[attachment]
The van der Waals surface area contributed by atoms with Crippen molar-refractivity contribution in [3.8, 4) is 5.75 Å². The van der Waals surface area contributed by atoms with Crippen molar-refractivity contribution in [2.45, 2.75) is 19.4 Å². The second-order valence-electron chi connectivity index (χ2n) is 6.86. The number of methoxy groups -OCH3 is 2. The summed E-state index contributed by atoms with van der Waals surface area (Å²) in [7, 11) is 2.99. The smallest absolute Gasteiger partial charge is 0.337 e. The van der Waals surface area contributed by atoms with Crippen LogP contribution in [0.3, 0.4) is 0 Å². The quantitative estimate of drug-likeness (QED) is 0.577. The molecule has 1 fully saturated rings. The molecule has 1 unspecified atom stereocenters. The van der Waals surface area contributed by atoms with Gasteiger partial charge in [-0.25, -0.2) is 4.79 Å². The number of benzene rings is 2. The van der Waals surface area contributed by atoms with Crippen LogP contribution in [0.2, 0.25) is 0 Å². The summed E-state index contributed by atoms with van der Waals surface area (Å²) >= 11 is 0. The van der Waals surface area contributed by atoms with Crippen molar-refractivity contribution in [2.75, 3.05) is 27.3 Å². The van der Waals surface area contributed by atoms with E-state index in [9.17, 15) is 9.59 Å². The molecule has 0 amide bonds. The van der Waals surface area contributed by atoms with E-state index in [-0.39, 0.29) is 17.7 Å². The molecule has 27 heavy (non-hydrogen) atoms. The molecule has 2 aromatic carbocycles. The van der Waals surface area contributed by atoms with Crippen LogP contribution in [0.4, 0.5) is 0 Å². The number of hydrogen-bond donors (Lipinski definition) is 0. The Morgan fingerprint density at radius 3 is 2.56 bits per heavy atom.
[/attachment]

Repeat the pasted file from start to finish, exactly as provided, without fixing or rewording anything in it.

The van der Waals surface area contributed by atoms with Crippen molar-refractivity contribution in [3.8, 4) is 5.75 Å². The van der Waals surface area contributed by atoms with Crippen molar-refractivity contribution in [2.45, 2.75) is 19.4 Å². The second-order valence-electron chi connectivity index (χ2n) is 6.86. The number of methoxy groups -OCH3 is 2. The summed E-state index contributed by atoms with van der Waals surface area (Å²) in [7, 11) is 2.99. The smallest absolute Gasteiger partial charge is 0.337 e. The van der Waals surface area contributed by atoms with Crippen LogP contribution in [0.3, 0.4) is 0 Å². The quantitative estimate of drug-likeness (QED) is 0.577. The molecule has 1 fully saturated rings. The molecule has 1 unspecified atom stereocenters. The van der Waals surface area contributed by atoms with Gasteiger partial charge in [-0.25, -0.2) is 4.79 Å². The number of benzene rings is 2. The van der Waals surface area contributed by atoms with Crippen LogP contribution in [0.2, 0.25) is 0 Å². The summed E-state index contributed by atoms with van der Waals surface area (Å²) >= 11 is 0. The van der Waals surface area contributed by atoms with Crippen molar-refractivity contribution in [2.75, 3.05) is 27.3 Å². The van der Waals surface area contributed by atoms with E-state index in [9.17, 15) is 9.59 Å². The molecule has 0 amide bonds. The van der Waals surface area contributed by atoms with E-state index in [-0.39, 0.29) is 17.7 Å². The molecule has 27 heavy (non-hydrogen) atoms. The molecule has 2 aromatic carbocycles. The van der Waals surface area contributed by atoms with Crippen LogP contribution in [0.4, 0.5) is 0 Å². The number of hydrogen-bond donors (Lipinski definition) is 0. The Morgan fingerprint density at radius 3 is 2.56 bits per heavy atom.